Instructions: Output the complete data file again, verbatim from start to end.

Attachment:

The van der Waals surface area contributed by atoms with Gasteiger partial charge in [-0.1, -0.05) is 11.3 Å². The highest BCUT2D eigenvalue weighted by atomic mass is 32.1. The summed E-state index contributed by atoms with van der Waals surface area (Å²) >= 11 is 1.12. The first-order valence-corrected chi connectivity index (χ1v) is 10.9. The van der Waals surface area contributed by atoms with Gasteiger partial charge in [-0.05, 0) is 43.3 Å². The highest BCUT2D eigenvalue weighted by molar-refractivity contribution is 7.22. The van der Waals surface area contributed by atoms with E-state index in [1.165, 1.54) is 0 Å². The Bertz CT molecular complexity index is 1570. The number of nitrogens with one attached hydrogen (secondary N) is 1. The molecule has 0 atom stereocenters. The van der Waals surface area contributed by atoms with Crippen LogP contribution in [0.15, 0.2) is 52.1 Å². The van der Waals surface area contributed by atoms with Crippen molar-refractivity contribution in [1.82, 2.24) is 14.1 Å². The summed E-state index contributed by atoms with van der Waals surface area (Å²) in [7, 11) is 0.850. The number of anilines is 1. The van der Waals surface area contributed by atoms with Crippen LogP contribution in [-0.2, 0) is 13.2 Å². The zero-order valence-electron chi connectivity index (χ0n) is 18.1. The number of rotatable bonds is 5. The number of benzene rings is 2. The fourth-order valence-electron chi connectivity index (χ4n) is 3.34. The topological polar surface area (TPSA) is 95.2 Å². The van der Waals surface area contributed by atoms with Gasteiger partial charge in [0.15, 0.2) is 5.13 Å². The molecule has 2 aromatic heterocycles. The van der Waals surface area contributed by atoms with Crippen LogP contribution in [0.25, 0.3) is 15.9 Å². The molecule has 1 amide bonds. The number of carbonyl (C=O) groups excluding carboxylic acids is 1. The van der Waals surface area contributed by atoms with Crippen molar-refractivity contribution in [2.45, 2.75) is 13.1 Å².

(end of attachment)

The van der Waals surface area contributed by atoms with Gasteiger partial charge in [-0.1, -0.05) is 11.3 Å². The highest BCUT2D eigenvalue weighted by atomic mass is 32.1. The summed E-state index contributed by atoms with van der Waals surface area (Å²) >= 11 is 1.12. The first-order valence-corrected chi connectivity index (χ1v) is 10.9. The van der Waals surface area contributed by atoms with Gasteiger partial charge in [-0.05, 0) is 43.3 Å². The highest BCUT2D eigenvalue weighted by molar-refractivity contribution is 7.22. The van der Waals surface area contributed by atoms with E-state index in [1.165, 1.54) is 0 Å². The Bertz CT molecular complexity index is 1570. The number of nitrogens with one attached hydrogen (secondary N) is 1. The molecule has 0 atom stereocenters. The van der Waals surface area contributed by atoms with Crippen LogP contribution in [0.15, 0.2) is 52.1 Å². The van der Waals surface area contributed by atoms with Crippen molar-refractivity contribution in [1.82, 2.24) is 14.1 Å². The summed E-state index contributed by atoms with van der Waals surface area (Å²) in [7, 11) is 0.850. The number of anilines is 1. The van der Waals surface area contributed by atoms with Crippen LogP contribution in [-0.2, 0) is 13.2 Å². The zero-order valence-electron chi connectivity index (χ0n) is 18.1. The number of rotatable bonds is 5. The number of benzene rings is 2. The fourth-order valence-electron chi connectivity index (χ4n) is 3.34. The topological polar surface area (TPSA) is 95.2 Å². The van der Waals surface area contributed by atoms with Gasteiger partial charge in [0.15, 0.2) is 5.13 Å². The molecule has 2 aromatic heterocycles. The van der Waals surface area contributed by atoms with Crippen LogP contribution in [0.25, 0.3) is 15.9 Å². The molecule has 1 amide bonds. The number of carbonyl (C=O) groups excluding carboxylic acids is 1. The van der Waals surface area contributed by atoms with Crippen molar-refractivity contribution in [2.45, 2.75) is 13.1 Å².